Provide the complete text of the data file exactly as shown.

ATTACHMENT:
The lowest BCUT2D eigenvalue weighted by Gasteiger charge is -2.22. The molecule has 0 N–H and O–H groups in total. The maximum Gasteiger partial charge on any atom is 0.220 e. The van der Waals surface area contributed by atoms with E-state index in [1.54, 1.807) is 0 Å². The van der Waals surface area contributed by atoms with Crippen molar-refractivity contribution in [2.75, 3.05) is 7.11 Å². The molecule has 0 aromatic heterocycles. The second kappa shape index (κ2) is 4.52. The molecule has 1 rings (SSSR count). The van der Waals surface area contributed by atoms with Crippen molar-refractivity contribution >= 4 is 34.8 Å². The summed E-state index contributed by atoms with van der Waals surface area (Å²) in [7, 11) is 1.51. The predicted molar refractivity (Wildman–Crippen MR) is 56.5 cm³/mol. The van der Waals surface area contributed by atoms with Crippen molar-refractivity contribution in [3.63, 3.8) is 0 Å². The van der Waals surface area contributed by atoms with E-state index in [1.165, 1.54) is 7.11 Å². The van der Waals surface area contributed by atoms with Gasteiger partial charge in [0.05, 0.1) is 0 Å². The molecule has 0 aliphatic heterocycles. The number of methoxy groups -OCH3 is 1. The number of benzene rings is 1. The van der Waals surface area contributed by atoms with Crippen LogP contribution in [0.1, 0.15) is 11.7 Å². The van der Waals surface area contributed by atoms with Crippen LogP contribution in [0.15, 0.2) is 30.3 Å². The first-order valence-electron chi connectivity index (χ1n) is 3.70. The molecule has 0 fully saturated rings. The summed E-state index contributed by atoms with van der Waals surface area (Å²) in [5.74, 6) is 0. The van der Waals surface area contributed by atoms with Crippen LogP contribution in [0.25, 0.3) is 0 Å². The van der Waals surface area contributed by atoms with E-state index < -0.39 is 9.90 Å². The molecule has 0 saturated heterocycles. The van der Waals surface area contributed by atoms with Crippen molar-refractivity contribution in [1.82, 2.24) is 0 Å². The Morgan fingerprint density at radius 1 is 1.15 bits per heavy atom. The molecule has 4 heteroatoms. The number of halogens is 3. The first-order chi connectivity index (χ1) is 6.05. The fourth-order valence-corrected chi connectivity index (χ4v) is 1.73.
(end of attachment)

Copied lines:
The lowest BCUT2D eigenvalue weighted by Gasteiger charge is -2.22. The molecule has 0 N–H and O–H groups in total. The maximum Gasteiger partial charge on any atom is 0.220 e. The van der Waals surface area contributed by atoms with E-state index in [1.54, 1.807) is 0 Å². The van der Waals surface area contributed by atoms with Crippen molar-refractivity contribution in [2.75, 3.05) is 7.11 Å². The molecule has 0 aromatic heterocycles. The second kappa shape index (κ2) is 4.52. The molecule has 1 rings (SSSR count). The van der Waals surface area contributed by atoms with Crippen molar-refractivity contribution >= 4 is 34.8 Å². The summed E-state index contributed by atoms with van der Waals surface area (Å²) in [7, 11) is 1.51. The predicted molar refractivity (Wildman–Crippen MR) is 56.5 cm³/mol. The van der Waals surface area contributed by atoms with Crippen molar-refractivity contribution in [3.63, 3.8) is 0 Å². The van der Waals surface area contributed by atoms with E-state index in [1.165, 1.54) is 7.11 Å². The van der Waals surface area contributed by atoms with Gasteiger partial charge in [0.05, 0.1) is 0 Å². The molecule has 0 aliphatic heterocycles. The number of methoxy groups -OCH3 is 1. The number of benzene rings is 1. The van der Waals surface area contributed by atoms with Crippen LogP contribution in [0.1, 0.15) is 11.7 Å². The van der Waals surface area contributed by atoms with Crippen LogP contribution in [0.15, 0.2) is 30.3 Å². The first-order valence-electron chi connectivity index (χ1n) is 3.70. The molecule has 0 fully saturated rings. The summed E-state index contributed by atoms with van der Waals surface area (Å²) in [5.74, 6) is 0. The van der Waals surface area contributed by atoms with Crippen LogP contribution in [0.25, 0.3) is 0 Å². The van der Waals surface area contributed by atoms with E-state index < -0.39 is 9.90 Å². The molecule has 0 saturated heterocycles. The van der Waals surface area contributed by atoms with Crippen molar-refractivity contribution in [1.82, 2.24) is 0 Å². The Morgan fingerprint density at radius 1 is 1.15 bits per heavy atom. The molecule has 4 heteroatoms. The number of halogens is 3. The first-order chi connectivity index (χ1) is 6.05. The fourth-order valence-corrected chi connectivity index (χ4v) is 1.73.